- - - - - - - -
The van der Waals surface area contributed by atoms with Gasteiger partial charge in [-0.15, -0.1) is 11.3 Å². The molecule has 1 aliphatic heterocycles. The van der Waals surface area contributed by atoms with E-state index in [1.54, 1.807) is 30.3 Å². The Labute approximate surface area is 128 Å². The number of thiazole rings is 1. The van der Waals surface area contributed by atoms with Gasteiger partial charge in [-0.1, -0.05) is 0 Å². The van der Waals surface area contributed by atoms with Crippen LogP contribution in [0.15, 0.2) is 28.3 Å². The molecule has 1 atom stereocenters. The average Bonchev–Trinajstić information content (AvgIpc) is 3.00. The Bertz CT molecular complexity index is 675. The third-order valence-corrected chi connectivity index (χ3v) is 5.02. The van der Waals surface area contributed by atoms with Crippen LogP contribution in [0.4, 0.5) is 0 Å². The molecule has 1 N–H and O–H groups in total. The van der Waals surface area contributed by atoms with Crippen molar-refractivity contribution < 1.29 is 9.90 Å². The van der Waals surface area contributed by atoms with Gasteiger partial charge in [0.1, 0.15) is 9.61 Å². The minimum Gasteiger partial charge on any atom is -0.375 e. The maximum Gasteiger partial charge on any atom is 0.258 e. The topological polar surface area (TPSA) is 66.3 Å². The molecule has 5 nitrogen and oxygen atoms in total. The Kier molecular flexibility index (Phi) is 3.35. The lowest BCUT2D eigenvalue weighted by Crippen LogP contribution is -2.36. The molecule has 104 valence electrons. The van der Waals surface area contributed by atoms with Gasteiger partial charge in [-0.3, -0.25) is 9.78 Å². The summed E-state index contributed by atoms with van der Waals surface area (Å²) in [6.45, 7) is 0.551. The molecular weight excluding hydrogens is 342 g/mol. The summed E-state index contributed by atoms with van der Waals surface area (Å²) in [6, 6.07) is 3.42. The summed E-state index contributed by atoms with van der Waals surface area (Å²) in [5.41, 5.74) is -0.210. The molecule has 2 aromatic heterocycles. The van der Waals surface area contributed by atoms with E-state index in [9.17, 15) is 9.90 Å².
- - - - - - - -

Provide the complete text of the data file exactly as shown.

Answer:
The van der Waals surface area contributed by atoms with Gasteiger partial charge in [-0.15, -0.1) is 11.3 Å². The molecule has 1 aliphatic heterocycles. The van der Waals surface area contributed by atoms with E-state index in [1.54, 1.807) is 30.3 Å². The Labute approximate surface area is 128 Å². The number of thiazole rings is 1. The van der Waals surface area contributed by atoms with Gasteiger partial charge in [-0.1, -0.05) is 0 Å². The van der Waals surface area contributed by atoms with Crippen LogP contribution in [0.15, 0.2) is 28.3 Å². The molecule has 1 atom stereocenters. The average Bonchev–Trinajstić information content (AvgIpc) is 3.00. The Bertz CT molecular complexity index is 675. The third-order valence-corrected chi connectivity index (χ3v) is 5.02. The van der Waals surface area contributed by atoms with Crippen LogP contribution in [0.4, 0.5) is 0 Å². The molecule has 1 N–H and O–H groups in total. The van der Waals surface area contributed by atoms with Crippen molar-refractivity contribution < 1.29 is 9.90 Å². The van der Waals surface area contributed by atoms with Gasteiger partial charge in [0.1, 0.15) is 9.61 Å². The minimum Gasteiger partial charge on any atom is -0.375 e. The maximum Gasteiger partial charge on any atom is 0.258 e. The topological polar surface area (TPSA) is 66.3 Å². The molecule has 5 nitrogen and oxygen atoms in total. The Kier molecular flexibility index (Phi) is 3.35. The lowest BCUT2D eigenvalue weighted by Crippen LogP contribution is -2.36. The molecule has 104 valence electrons. The van der Waals surface area contributed by atoms with Gasteiger partial charge in [-0.3, -0.25) is 9.78 Å². The summed E-state index contributed by atoms with van der Waals surface area (Å²) in [6.45, 7) is 0.551. The molecular weight excluding hydrogens is 342 g/mol. The summed E-state index contributed by atoms with van der Waals surface area (Å²) in [6, 6.07) is 3.42. The summed E-state index contributed by atoms with van der Waals surface area (Å²) in [5.41, 5.74) is -0.210. The molecule has 2 aromatic heterocycles. The van der Waals surface area contributed by atoms with E-state index in [9.17, 15) is 9.90 Å².